All of us get nervous before a presentation, even if we've done it hundreds of times. So take that nervousness and turn it into something positive: enthusiasm.How do you do that exactly?

Spend those final few moments reviewing your favorite parts of the presentation. Remind yourself why you're doing this, and focus on the value you have to deliver to your listeners.

Now, take that enthusiasm and give a talk that you passionately believe in.

 


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Bovee & Thill's Online Business Communication Magazines's curator insight, October 2, 2016 3:27 PM

 

"But how specifically does emotional intelligence help us with our daily tasks? Here are three tips to make sure your next presentation is emotionally intelligent: . . . "

Helen Teague's curator insight, October 4, 2016 5:18 PM
The Learning Factor's insight: View your presentation from your audience's perspective instead of your own.
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3 Subtle Ways To Make An Impact While You're New To The Job

3 Subtle Ways To Make An Impact While You're New To The Job | Communicate...and how! | Scoop.it
You’d probably be lying to yourself if you said you’ve never gone into a new job and resolved to outperform your team’s expectations. You have plenty of good ideas and want everyone to know that you’re a genius of sorts.

Most of the time, that mind-set’s great for your career—it pushes you to be your best day in and day out. But the problem is that some people think that motivating themselves this way gives them permission to push their teammates around.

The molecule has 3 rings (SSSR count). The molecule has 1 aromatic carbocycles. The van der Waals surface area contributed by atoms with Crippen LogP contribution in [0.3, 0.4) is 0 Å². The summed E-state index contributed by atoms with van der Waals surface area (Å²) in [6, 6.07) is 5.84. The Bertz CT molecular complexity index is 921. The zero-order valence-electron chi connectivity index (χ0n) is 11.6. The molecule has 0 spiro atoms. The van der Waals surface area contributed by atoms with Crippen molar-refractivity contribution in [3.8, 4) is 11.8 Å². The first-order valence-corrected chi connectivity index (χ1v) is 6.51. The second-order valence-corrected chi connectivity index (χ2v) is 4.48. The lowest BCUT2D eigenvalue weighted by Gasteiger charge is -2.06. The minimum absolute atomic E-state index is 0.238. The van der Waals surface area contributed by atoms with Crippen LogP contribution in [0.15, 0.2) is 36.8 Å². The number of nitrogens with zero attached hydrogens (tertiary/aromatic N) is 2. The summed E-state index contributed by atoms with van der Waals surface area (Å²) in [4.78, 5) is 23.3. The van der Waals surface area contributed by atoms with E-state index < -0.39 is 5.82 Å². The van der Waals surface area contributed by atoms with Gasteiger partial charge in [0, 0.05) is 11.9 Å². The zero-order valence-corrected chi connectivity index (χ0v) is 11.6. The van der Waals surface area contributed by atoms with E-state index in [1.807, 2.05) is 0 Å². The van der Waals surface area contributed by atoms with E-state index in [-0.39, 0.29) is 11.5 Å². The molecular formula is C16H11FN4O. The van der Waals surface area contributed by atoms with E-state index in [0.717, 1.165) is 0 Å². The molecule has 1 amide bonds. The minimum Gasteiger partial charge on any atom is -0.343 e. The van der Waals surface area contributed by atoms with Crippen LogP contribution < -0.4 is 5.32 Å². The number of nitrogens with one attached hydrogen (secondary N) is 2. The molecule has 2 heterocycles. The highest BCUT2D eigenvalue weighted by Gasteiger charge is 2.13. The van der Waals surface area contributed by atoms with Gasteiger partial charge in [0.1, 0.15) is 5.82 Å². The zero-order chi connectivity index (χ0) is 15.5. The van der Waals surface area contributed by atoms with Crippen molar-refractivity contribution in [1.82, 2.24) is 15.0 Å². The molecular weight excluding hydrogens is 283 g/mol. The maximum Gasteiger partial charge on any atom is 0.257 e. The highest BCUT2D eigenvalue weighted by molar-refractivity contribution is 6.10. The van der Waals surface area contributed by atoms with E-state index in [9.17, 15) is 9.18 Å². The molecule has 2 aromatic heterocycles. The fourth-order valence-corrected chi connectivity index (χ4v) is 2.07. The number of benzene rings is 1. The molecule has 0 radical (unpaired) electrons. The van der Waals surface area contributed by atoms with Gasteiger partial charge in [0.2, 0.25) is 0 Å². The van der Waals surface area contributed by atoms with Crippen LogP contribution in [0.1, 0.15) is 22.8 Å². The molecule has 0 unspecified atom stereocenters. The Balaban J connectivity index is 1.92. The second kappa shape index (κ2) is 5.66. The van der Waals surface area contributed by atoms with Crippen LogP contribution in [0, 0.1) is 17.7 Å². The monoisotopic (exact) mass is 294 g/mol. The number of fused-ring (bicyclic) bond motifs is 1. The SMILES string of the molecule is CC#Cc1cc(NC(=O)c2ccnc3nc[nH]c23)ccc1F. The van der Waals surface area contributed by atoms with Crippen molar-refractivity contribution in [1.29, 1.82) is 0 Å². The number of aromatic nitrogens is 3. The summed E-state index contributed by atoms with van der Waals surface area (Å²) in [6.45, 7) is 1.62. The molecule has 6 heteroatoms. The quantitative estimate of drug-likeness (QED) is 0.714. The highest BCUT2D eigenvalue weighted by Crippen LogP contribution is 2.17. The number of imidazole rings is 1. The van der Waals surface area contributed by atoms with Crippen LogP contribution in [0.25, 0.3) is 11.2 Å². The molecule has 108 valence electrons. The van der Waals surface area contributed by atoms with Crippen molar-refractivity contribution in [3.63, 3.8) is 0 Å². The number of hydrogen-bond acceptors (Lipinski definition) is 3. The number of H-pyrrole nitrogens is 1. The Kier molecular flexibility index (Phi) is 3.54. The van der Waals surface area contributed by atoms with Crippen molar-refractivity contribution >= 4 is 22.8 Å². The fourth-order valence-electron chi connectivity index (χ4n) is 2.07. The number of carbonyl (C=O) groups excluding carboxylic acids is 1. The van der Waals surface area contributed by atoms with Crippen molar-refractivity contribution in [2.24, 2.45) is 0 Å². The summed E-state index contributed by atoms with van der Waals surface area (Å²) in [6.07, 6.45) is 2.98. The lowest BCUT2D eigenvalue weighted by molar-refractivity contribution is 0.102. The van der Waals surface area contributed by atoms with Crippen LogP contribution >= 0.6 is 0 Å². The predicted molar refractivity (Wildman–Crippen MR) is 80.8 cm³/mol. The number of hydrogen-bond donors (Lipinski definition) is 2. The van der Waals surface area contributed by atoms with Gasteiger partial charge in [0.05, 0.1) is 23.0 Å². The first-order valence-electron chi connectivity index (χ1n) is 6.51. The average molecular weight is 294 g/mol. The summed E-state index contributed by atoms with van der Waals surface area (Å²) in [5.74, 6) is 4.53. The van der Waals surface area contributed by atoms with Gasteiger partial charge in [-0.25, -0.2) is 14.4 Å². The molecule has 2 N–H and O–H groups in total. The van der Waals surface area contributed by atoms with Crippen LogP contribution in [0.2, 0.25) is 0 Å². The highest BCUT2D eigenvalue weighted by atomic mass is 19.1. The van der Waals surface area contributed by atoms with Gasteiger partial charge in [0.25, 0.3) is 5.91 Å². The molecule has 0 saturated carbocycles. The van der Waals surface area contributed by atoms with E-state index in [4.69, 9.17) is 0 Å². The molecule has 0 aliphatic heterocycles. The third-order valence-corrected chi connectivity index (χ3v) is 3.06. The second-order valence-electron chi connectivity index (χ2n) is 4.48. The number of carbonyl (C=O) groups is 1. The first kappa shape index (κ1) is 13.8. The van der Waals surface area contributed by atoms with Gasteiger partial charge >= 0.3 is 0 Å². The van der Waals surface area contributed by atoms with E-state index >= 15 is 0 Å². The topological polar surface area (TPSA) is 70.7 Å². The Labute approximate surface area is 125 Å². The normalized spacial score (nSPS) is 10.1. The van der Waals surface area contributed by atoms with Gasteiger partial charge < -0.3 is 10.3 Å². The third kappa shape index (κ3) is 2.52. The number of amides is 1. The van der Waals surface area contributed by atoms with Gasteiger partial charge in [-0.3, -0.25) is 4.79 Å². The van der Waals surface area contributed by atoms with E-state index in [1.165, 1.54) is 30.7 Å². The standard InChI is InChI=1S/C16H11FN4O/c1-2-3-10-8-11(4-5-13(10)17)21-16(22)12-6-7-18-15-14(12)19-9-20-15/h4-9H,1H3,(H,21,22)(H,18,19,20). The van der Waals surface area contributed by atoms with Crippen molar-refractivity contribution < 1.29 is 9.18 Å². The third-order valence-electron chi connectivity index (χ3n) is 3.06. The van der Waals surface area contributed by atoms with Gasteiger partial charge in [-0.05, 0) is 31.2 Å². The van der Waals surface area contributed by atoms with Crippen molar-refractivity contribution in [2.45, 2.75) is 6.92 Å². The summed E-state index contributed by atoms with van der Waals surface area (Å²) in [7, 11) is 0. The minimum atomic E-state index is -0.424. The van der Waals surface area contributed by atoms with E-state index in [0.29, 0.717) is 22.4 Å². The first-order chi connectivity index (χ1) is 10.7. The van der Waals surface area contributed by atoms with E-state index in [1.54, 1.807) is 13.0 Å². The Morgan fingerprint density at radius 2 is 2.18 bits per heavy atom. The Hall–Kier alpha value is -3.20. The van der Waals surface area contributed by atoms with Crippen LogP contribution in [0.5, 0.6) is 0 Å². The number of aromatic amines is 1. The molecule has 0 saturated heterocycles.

While your company hired you because you bring something unique to the table, that doesn’t give you license to be condescending about it. So if you want to convince your coworkers that you perform above your pay grade, here are a few mind-sets you should adopt ASAP.


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The Learning Factor's curator insight, September 4, 2016 6:41 PM

Being the new hire with tons of "great ideas" won't always endear you to your team. Here's a better way to have an influence early on.

Walter Gassenferth's curator insight, September 5, 2016 10:00 AM
Very interesting subject to be considered and discussed. I will disclose the post to my contacts and subscribers in http://www.quanticaconsultoria.com
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The Eight Principles of Connectivism (Visual)

The Eight Principles of Connectivism (Visual) | Communicate...and how! | Scoop.it
This infographic outlines the learning theory pioneered by George Siemens and Stephen Downes.

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Beth Dichter's curator insight, November 16, 2014 7:39 PM

Have you wondered what connectivism is? This infographic, using information from Stephen Downes and George Siemens provides this definition for connectivism:

"...the thesis that knowledge is distributed across a network of connections, and therefore that learning consists of the ability to connect and traverse those networks."

What are the 8 principles? They are listed below but you will find much more information in the infographic.

1. Learning and knowledge rest in a diversity of opinions

2. Learning is the process of connecting specialized nodes